Like most trips in the 1990s to Billings I ended up in Laurel–I always felt this railroad town had a bigger part in the history of Yellowstone County than

generally accepted. The photos I took in 1999 are now striking– had any place in the valley changed more than Laurel in the 21st century?

Big Timber’s Historic Sweet Grass County High School: 2018 Update

Sweetgrass Co Big Timber school

As part of my May 2018 trip to Montana, I stopped in Big Timber to see if anything was left of the historic Sweet Grass County High School of 1905.  When I first viewed the large two-story building that rests on a full basement story in the early 1980s, I thought here was a classic statement of public architecture–a building that in its size, style, and purpose matched the ambitions of Big Timber on the eve of the homesteading boom to come.  But in 2014, when I took the photograph above, I thought that the school’s days were numbered–how do you find a new purpose for a building this large in a town this small?  What were the adaptive reuse possibilities?  It was clear that without a new purpose, the historic high school would not survive for much longer.

 

MT Big Timber School 2018 2Then in October 2017, someone set a fire that almost totally destroyed the school building.  When I pulled into Big Timber the following May, I expected to see a parking lot or at least an empty lot (the local Episcopal Church had purchased the property).  The damaged building was still there, however, giving me one final chance to take an image, one that now represents dreams dashed, and yet another historic building gone from the Montana landscape.

Gold Creek and Pioneer: bypassed landmarks

Gold Creek overview from school

When I began my fieldwork for the state historic preservation plan in 1984, there was one spot I was particularly eager to visit:  Gold Creek and Pioneer on the west side of Powell County.  Granville Stuart and Conrad Kohrs both loomed large in the history of Montana; they were associated, respectively, with the two mines.  Stuart was been among the party who first struck gold there in 1858; Kohrs later owned the Pioneer mines.  Plus the two mining areas were counted among the state’s earliest.  Then one winter in 1982 traveling along Interstate Highway I-90 I had looked to the west and saw the faded wooden signs marking what they called the first gold strike in Montana–one of 1858 even before the Mullan Road had been blazed through the area.  Not far away was

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another nondescript sign–this one about the last spike of the Northern Pacific Railroad–it too was visible from the interstate. I had to know more.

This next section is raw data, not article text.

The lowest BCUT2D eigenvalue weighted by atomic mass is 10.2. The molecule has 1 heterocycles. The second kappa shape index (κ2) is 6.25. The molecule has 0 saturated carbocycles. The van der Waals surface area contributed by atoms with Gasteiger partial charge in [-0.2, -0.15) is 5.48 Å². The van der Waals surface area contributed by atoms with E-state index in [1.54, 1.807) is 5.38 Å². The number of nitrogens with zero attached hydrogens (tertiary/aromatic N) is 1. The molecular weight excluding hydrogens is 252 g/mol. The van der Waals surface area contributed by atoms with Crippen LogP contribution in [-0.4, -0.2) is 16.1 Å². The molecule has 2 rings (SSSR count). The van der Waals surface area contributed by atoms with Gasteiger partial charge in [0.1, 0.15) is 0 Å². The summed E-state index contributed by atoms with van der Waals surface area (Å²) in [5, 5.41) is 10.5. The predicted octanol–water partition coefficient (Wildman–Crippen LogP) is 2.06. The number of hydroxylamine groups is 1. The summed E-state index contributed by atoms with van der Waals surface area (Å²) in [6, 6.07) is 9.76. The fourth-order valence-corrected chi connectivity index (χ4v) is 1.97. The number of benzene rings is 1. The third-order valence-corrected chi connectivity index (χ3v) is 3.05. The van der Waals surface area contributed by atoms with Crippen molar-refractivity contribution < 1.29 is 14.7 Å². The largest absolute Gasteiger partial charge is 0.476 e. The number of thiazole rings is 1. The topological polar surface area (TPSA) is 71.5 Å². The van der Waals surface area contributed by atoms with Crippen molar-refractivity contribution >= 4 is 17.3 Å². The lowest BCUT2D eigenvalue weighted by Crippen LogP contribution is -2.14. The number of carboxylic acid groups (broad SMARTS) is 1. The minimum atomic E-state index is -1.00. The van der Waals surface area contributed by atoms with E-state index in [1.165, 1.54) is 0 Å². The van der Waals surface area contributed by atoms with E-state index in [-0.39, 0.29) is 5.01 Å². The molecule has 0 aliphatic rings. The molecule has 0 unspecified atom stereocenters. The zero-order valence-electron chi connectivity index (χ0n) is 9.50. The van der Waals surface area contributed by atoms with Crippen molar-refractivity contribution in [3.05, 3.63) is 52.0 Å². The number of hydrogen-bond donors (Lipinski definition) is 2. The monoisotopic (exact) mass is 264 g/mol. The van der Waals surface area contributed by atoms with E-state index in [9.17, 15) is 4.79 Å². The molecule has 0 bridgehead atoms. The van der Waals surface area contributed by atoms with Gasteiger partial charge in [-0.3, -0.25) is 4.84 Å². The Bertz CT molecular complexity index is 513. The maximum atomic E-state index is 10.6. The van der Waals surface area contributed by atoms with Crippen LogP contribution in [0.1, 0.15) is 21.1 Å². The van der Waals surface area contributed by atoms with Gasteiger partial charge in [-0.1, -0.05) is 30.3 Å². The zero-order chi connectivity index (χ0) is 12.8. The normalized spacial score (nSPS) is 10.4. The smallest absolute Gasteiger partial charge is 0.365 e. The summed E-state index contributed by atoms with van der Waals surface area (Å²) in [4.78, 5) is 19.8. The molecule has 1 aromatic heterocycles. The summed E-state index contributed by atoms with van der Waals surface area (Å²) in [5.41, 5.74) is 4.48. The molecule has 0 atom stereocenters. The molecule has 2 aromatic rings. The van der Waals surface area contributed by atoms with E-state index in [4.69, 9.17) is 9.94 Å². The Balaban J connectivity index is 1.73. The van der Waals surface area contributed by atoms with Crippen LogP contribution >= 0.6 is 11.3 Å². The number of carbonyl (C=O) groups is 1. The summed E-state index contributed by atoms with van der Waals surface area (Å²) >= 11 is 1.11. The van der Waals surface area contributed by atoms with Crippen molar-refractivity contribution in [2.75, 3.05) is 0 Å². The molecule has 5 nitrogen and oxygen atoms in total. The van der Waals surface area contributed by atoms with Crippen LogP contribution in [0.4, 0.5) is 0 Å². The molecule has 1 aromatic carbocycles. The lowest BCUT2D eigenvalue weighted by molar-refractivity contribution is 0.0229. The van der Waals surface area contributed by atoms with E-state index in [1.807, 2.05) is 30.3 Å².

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Gold Creek store and post office, 1984.

What I found was not much, at least anything much that could become part of public interpretation.  The folks at the general store and post office, where exterior signs proudly noted that it began in 1866, told me that the granite marker for the Gold Creek strike was on private property–well maintained but something no one was interested in doing more with.  The last spike for the Northern Pacific Railroad was a similar story. Once that spot was all in the national news.  Now it was a place on the railroad right-of-way and Burlington Northern wasn’t interested in visitors being on such a heavily traveled section.

Tailings at Pioneer, Powell Co

The road west of Gold Creek led into the later placer mining of the Pioneer Mining District (established 1866)–with the high mounds of tailings coming from much later efforts to dredge every bit of precious metal from the property.

Pioneer tailings, Powell CoRanchers had taken bits of older buildings from Pioneer and incorporated them into later structures between the mining district and Gold Creek.  Pioneer as a ghost town barely existed then and little marks its past except for the scars of mining.

Log barn E of Pioneer, Powell Co 2

Old buildings grafted into barn, E of Pioneer, Powell Co

Gold Creek, Powell Co

Gold Creek has existed since the dawn of Montana Territory but it has rarely caught a break–its monument about mining is landlocked on private property.  The interpretive markers about the Northern Pacific’s last spike are on the interstate at the Gold Creek Rest Area.  Much of what is there today dates to its last “boom” when the Milwaukee Road built through here c. 1908, but as regular readers of this blog know, the success of the Milwaukee and short lived and by 1980 it was bankrupt. Today little is left except the roadbed, as is the case, almost, in Gold Creek.